Some IT shops don't know what devices they have on the network and whether they're personal or corporate-owned, and therefore they don't know what apps people are using and what corporate data they may be accessing. This problem occurs when companies don't have a standard for what devices they provide, or they don't have a strong BYOD policy, Beaver said.
"You can't secure what you don't acknowledge," he said.
This lack of visibility can lead to compliance violations because IT may not put the proper security measures in place on devices or data it doesn't monitor. The biggest breaches experts see around mobile device compliance are when companies don't encrypt mobile data, enforce user passwords or have secure storage and networking. For instance, PCI Security Standards Council strongly recommends that organizations segment their networks to keep credit cardholder information separate from the rest of their stored data. But many companies don't realize that or implement segmentation for mobile data, Beaver said.
In some ways, mobile compliance is similar to compliance for PCs. Admins need to require passwords and make sure they keep patches up to date, for example. IT also can't assume that mobile devices -- even iPhones and iPads, which tend to fall victim to less malware than others -- don't need antimalware, Beaver said. Bad links, such as those from banned sites or paid services, can carry viruses. But they're harder to identify on mobile devices because touchscreens prevent users from viewing the full URLs of the links they may click, Beaver said.
"That's a good reason alone to have antimalware on these systems," he added.
The pushback problem
The reason some breaches happen is because no one wants to take responsibility for maintaining security and compliance, Beaver said. Executive decision-makers may not want to put in the effort or budget it takes to follow mobile compliance regulations. And because of the complexity and sheer number of users, especially in larger organizations, some IT admins are simply hands off when it comes to handling smartphone and tablet compliance.
"I still see a big gap with management, but this is an IT-born issue," Beaver said. "That's the missing link, and that's how businesses get into trouble … [IT administrators] are trying to do their jobs, but often they don't have the backing of upper management, so they just let it be."
An even bigger problem is a lack of communication between IT and other key groups, such as compliance officers and internal auditors, Beaver said.
"Everyone is doing their own thing and assuming all is well in everyone's respective corners," he added.
When it comes to maintaining compliance on personally owned devices, organizations see a lot of user pushback, too. Users are often responsible for meeting security requirements such as using passwords or limiting content sharing in specific apps, but they don't always follow the rules.
"That's a big burden for users," Beaver said. "I don't think users should be fully responsible for all aspects of security."
Jeff Jenkinsdirector of cybersecurity, Travelport
In particular, giving users too much freedom for accessing and sharing corporate data on mobile devices is a recipe for disaster, Jenkins said. Instead, IT needs to educate users on compliance rules.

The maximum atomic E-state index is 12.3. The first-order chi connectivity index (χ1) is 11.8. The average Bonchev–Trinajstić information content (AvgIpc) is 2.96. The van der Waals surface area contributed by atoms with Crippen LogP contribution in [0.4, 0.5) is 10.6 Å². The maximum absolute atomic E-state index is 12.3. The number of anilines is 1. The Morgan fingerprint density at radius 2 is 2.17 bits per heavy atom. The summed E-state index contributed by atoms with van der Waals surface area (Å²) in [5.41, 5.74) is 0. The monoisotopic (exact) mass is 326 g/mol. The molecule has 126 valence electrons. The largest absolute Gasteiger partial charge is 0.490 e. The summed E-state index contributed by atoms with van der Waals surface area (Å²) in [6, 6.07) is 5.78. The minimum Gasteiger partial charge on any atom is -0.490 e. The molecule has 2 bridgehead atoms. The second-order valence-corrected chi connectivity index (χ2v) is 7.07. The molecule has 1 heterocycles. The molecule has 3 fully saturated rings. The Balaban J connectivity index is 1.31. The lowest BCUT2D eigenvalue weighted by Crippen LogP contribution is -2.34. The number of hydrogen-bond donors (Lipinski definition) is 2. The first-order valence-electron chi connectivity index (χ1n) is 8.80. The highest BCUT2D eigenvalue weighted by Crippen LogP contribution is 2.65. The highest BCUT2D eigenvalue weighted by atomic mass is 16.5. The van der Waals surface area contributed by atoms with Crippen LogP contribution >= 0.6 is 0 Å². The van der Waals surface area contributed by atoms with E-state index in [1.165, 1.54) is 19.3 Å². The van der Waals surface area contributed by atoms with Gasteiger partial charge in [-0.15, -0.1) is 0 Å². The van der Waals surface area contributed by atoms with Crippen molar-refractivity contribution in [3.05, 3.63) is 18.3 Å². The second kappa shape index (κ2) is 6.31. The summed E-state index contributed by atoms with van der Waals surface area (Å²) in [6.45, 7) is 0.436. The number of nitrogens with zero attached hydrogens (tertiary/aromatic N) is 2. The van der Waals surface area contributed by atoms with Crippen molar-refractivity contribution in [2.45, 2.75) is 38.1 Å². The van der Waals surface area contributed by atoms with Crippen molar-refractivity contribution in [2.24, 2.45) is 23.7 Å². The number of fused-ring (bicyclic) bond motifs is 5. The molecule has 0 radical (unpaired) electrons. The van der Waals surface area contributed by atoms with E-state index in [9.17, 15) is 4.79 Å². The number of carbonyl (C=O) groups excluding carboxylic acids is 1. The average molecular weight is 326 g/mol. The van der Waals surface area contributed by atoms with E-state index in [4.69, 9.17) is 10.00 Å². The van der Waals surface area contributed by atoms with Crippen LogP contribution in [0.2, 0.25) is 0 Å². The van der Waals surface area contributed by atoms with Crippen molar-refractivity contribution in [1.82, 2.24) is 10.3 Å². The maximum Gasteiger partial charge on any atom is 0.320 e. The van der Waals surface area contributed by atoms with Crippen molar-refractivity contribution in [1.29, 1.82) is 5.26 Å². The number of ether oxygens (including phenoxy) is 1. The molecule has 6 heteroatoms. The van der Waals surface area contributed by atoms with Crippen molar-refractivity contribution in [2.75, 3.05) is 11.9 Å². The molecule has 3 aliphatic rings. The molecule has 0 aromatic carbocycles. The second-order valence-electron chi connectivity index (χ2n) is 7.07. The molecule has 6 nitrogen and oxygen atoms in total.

"A lot of the compliance efforts focus more and more on user awareness and education," he said. "It's that new collaborative environment, especially newer, younger companies that take [collaboration] a little too far, that they put themselves at risk."
Plus, even if organizations don't have official BYOD programs where they manage users' devices, an employee that sends an unencrypted email from their personal smartphone, for instance, still leaves their company liable. If a security breach occurs, law enforcement has the right to look at any information on the device.
"Saying that you don't want to manage a personal or BYOD device, doesn't mean you escape any liability," Jenkins said.
Your mobile compliance toolbox
Fortunately, organizations are starting to see that compliance is a real issue, Jenkins said. There are plenty of tools available to help IT admins get better insight into their environments and implement the proper security measures.
MDM software is a big one, Jenkins said, in addition to containerization and dual-persona technologies that separate corporate and personal apps and data on mobile devices.
"That's what got … legal more comfortable in a lot of organizations," he said.
But not all organizations want to install management software locally on users' devices, especially because end users often don't want IT monitoring their personal information, Bitglass' Kausik said.
As an alternative, cloud access security brokers can act as a gateway, routing data through the cloud and encrypting it before it gets to the user's device. This emerging market today includes companies such as Adallom, Bitglass, CloudLock, Elastica, Netskope, Skyfence and Skyhigh. Some vendors also offer a remote wipe feature so IT can still protect data on lost or stolen devices.
Monitoring and reporting tools are also a big help when it comes to tracking user behavior and ensuring that employees meet security requirements. In-app analytics can also increase visibility, allowing IT to see how users are accessing and interacting with apps to make sure they're following network and password rules.
To keep things extra secure, Jenkins said his company uses virtual desktop infrastructure. Travelport delivers virtual apps to employees that require certain sensitive data; since the apps live in the data center, IT can control their delivery and ensure nothing is stored locally on the user's device.
"You can control whether they print [information] out, whether they download it, whether they can do a screen capture," Jenkins said.
As privacy laws evolve and the increase in devices presents even more management challenges, mobile compliance is sure to see a lot of changes in the coming years. But for now, IT has plenty of ways to keep in compliance -- as long as everyone in the company gets on board.
This article originally appeared in the January issue of the Modern Mobility e-zine.